“Sellers should decide on their major deal-breakers and non-negotiables,” urged Rosenberg. “This is a critical stage that is often abused by greedy sellers. The longer the seller’s list of must-haves, the less attractive the firm will be to buyers. Must-haves pertain to financial as well as intangible terms. Active buyers have lots of merger opportunities. For every deal they do, 10 are considered. Simply being a profitable, desirable firm with ‘good metrics’ is not enough to get the deal done. Sellers must be careful to avoid throwing so many obstacles before buyers that the latter lose patience and go on to the next merger opportunity.”

And, of course, there are always alternatives to a sale.

“Future retirees seeking an internal solution need to make a realistic assessment of their firm’s readiness,” said Putney. “Do they really have the necessary talent on board; are the terms of their owner agreement reasonable; and do they have a plan in place to transition all of the duties of the retiring owner so the firm can not only survive but thrive after they leave?”

“I am having more and more sole practitioners tell me that they intend to work until they have no more clients,” added Aquila. “While some may think this is not a succession plan, it is. These practitioners know that they can continue to make a good living. Economically, they are better off than selling their practice. A small firm — say $500,000 — can generate $300,000 or so for the owner. If the owner sells for one times revenue, he or she will only have to work for 1.5 years more to come out the same.”



As the current class of retirees belong to a unique demographic in the U.S. — the Baby Boomer generation — it’s worth recognizing that this will be a distinctive environment to retire into: “So many more practices will be for sale, it may outstrip demand at some point,” Adamson warned.

“The overall biggest thing that is occurring is the flood of Baby Boomer sellers into the market seeking a solution to their need to monetize their investment in their firms,” said Putney. “Small businesses in the U.S. are overwhelmingly owned by Baby Boomers who are all reaching retirement in a relatively small window. This flood of sellers is turning many markets from markets that favor the seller to those that favor the buyer. There are generally more buyers available than ever, but the growth of sellers has accelerated more rapidly. Whereas the availability of clients and top-line revenue was a primary objective for buyers five years ago, many buyers are now favoring acquisitions that have strong staff. We see buyers becoming much more selective because, quite frankly, they have more opportunities to consider.”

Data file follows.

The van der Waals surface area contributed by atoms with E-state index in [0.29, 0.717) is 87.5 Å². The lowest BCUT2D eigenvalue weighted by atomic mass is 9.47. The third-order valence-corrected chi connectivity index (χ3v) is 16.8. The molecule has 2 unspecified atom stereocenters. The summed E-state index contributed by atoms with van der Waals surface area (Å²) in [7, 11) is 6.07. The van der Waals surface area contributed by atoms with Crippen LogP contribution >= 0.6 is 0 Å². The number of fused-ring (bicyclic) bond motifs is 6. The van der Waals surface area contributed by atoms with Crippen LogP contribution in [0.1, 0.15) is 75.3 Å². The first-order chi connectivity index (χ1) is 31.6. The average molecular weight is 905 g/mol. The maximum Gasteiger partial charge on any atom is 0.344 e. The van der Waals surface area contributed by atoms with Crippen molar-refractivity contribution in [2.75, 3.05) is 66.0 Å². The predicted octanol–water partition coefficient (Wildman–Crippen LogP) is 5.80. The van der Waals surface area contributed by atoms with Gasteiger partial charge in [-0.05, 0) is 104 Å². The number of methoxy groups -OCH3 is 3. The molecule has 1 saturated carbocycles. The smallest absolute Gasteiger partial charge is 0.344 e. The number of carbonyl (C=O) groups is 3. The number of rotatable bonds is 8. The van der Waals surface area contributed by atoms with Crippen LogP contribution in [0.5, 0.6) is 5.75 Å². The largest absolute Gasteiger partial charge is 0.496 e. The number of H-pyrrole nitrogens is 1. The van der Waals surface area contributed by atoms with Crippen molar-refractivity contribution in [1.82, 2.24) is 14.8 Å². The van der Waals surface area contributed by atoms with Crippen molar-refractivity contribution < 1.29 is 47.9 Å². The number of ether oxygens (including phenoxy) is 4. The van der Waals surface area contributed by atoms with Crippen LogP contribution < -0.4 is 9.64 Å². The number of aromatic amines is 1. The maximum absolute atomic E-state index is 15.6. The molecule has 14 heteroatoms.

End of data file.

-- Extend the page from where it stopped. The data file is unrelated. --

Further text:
“If current trends continue, it could be increasingly difficult for some sellers to find buyers, and when they do, the deal terms could be less attractive than hoped for,” said Rosenberg. “So, small-firm owners in their late 40s and 50s should strategically shape their firm into one that buyers will find desirable, instead of creating a firm that puts dinner on the table during the seller’s lifetime, but fetches a disappointing value when the firm is offered for sale.”



No matter your exit strategy, there’s one thing all soon-to-be retirees need to do: Start planning now.

“I think that with the tendency to procrastinate, many sole practitioners may be faced with the proposition of ‘turning the lights off’ with no successor or firm to take their practice,” said Adamson. “Don’t wait! Start now!”